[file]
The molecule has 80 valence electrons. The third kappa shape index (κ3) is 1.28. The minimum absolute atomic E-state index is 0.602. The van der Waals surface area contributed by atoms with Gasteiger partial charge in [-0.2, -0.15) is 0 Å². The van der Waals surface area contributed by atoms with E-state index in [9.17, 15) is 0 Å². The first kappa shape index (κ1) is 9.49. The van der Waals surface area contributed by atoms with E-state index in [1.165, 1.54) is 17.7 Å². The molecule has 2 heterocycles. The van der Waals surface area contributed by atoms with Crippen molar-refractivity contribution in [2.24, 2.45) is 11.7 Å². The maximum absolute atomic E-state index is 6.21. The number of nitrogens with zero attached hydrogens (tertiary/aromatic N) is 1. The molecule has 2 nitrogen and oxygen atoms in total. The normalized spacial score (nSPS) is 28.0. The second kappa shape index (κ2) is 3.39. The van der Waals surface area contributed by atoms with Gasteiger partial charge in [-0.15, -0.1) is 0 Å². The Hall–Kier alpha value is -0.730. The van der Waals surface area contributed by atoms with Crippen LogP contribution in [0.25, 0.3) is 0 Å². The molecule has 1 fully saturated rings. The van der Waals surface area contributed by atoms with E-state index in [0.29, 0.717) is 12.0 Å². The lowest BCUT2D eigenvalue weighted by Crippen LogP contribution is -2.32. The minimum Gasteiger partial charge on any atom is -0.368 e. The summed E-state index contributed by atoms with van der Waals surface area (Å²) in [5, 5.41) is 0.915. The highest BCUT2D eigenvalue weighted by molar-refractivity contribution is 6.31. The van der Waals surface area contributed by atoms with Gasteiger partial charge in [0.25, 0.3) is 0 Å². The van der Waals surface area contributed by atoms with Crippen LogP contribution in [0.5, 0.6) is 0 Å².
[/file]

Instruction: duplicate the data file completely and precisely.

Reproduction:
The molecule has 80 valence electrons. The third kappa shape index (κ3) is 1.28. The minimum absolute atomic E-state index is 0.602. The van der Waals surface area contributed by atoms with Gasteiger partial charge in [-0.2, -0.15) is 0 Å². The van der Waals surface area contributed by atoms with E-state index in [9.17, 15) is 0 Å². The first kappa shape index (κ1) is 9.49. The van der Waals surface area contributed by atoms with E-state index in [1.165, 1.54) is 17.7 Å². The molecule has 2 heterocycles. The van der Waals surface area contributed by atoms with Crippen molar-refractivity contribution in [2.24, 2.45) is 11.7 Å². The maximum absolute atomic E-state index is 6.21. The number of nitrogens with zero attached hydrogens (tertiary/aromatic N) is 1. The molecule has 2 nitrogen and oxygen atoms in total. The normalized spacial score (nSPS) is 28.0. The second kappa shape index (κ2) is 3.39. The van der Waals surface area contributed by atoms with Gasteiger partial charge in [-0.15, -0.1) is 0 Å². The Hall–Kier alpha value is -0.730. The van der Waals surface area contributed by atoms with Crippen LogP contribution in [0.25, 0.3) is 0 Å². The molecule has 1 fully saturated rings. The van der Waals surface area contributed by atoms with E-state index in [0.29, 0.717) is 12.0 Å². The lowest BCUT2D eigenvalue weighted by Crippen LogP contribution is -2.32. The minimum Gasteiger partial charge on any atom is -0.368 e. The summed E-state index contributed by atoms with van der Waals surface area (Å²) in [5, 5.41) is 0.915. The highest BCUT2D eigenvalue weighted by molar-refractivity contribution is 6.31. The van der Waals surface area contributed by atoms with Gasteiger partial charge in [0.25, 0.3) is 0 Å². The van der Waals surface area contributed by atoms with Crippen LogP contribution in [0.5, 0.6) is 0 Å².